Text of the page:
Re: Corel's apt frontend
Anthony Towns <firstname.lastname@example.org> writes:
> (It counts as copying if you get one person
> to read it, and someone else writes it down, you don't have to be using
> cp or anything. And personally, I can't see any way you could `reinvent'
> a header file that wouldn't amount to doing exactly that :-/)
Then it's probably just you who are being unimaginative.
Remember, simple facts are not copyrightable. Only particular
expressions of facts are. By extension, if there is only way to
express some fact, that expression cannot be subjected to copyright.
That is, if I do a survey to count the number of ants in Africa
I have a copyright on the article where I describe my work. But
I cannot prevent others from communicating my result, claiming
that I have copyright on the particular sequence of decimal digits
that make up my sum.
Moving back to the topic of headers, what one needs to do is create
an expression of the fact that the .so defines function called
such-and-such, which expect their input to be structured like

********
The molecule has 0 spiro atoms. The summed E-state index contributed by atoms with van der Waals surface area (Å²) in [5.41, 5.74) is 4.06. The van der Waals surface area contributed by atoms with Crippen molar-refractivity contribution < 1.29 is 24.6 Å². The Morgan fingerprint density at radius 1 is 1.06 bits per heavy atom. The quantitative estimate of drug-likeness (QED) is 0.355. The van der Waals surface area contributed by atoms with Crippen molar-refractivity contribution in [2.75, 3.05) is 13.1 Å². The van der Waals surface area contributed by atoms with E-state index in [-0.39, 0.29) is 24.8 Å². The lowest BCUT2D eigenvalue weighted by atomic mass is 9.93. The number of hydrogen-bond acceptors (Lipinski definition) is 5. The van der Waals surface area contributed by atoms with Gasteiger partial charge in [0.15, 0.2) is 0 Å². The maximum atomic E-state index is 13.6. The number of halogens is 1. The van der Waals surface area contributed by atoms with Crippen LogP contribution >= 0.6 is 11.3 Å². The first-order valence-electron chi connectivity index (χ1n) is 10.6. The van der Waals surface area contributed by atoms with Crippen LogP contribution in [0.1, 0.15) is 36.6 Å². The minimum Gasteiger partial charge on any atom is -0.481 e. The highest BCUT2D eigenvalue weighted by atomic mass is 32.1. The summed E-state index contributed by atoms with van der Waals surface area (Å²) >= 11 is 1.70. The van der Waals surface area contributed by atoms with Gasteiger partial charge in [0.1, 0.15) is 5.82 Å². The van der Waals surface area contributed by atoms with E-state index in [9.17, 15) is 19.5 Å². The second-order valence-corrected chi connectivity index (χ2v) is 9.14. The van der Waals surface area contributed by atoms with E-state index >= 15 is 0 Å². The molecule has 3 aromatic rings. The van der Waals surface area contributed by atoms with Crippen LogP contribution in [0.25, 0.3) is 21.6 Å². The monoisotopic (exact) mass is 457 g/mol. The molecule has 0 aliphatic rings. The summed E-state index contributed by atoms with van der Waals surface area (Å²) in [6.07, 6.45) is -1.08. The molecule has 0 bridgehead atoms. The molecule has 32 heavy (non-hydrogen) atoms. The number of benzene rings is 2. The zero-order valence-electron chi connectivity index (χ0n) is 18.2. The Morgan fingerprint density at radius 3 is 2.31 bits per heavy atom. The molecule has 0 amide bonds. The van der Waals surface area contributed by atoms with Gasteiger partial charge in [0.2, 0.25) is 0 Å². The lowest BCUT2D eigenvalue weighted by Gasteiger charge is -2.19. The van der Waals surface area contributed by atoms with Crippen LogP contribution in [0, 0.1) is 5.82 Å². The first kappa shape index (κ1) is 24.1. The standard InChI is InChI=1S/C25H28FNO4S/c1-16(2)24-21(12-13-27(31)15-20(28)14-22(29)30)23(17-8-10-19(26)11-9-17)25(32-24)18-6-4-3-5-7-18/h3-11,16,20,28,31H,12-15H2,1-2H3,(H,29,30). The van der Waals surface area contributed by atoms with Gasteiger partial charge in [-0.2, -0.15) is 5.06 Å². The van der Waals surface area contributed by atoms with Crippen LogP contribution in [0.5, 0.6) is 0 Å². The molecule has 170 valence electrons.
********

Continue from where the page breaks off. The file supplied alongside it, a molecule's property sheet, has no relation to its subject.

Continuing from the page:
that-and-that and produces output structured like that-and-that.
There are several ways of expressing those facts in a way understood
by a C compiler, and it is entirely possible to come up with a
way whose *only* connection with the other header file is that they
define functions with the same names.
We're not even talking about header file reimplementations that
necessarily have to be compatible with the "originals" in what
the C source sees. The names of data types and struct declarations
could be different. And inline functions and macro definitions in
the "original" header file need not even be recreated by the new
header file before an executable linking with the library can be
Henning Makholm "*Her* sidder jaj & har *ild* bå cigarren
*imens* Pelle Jönsson i Nordnorge har mavepine."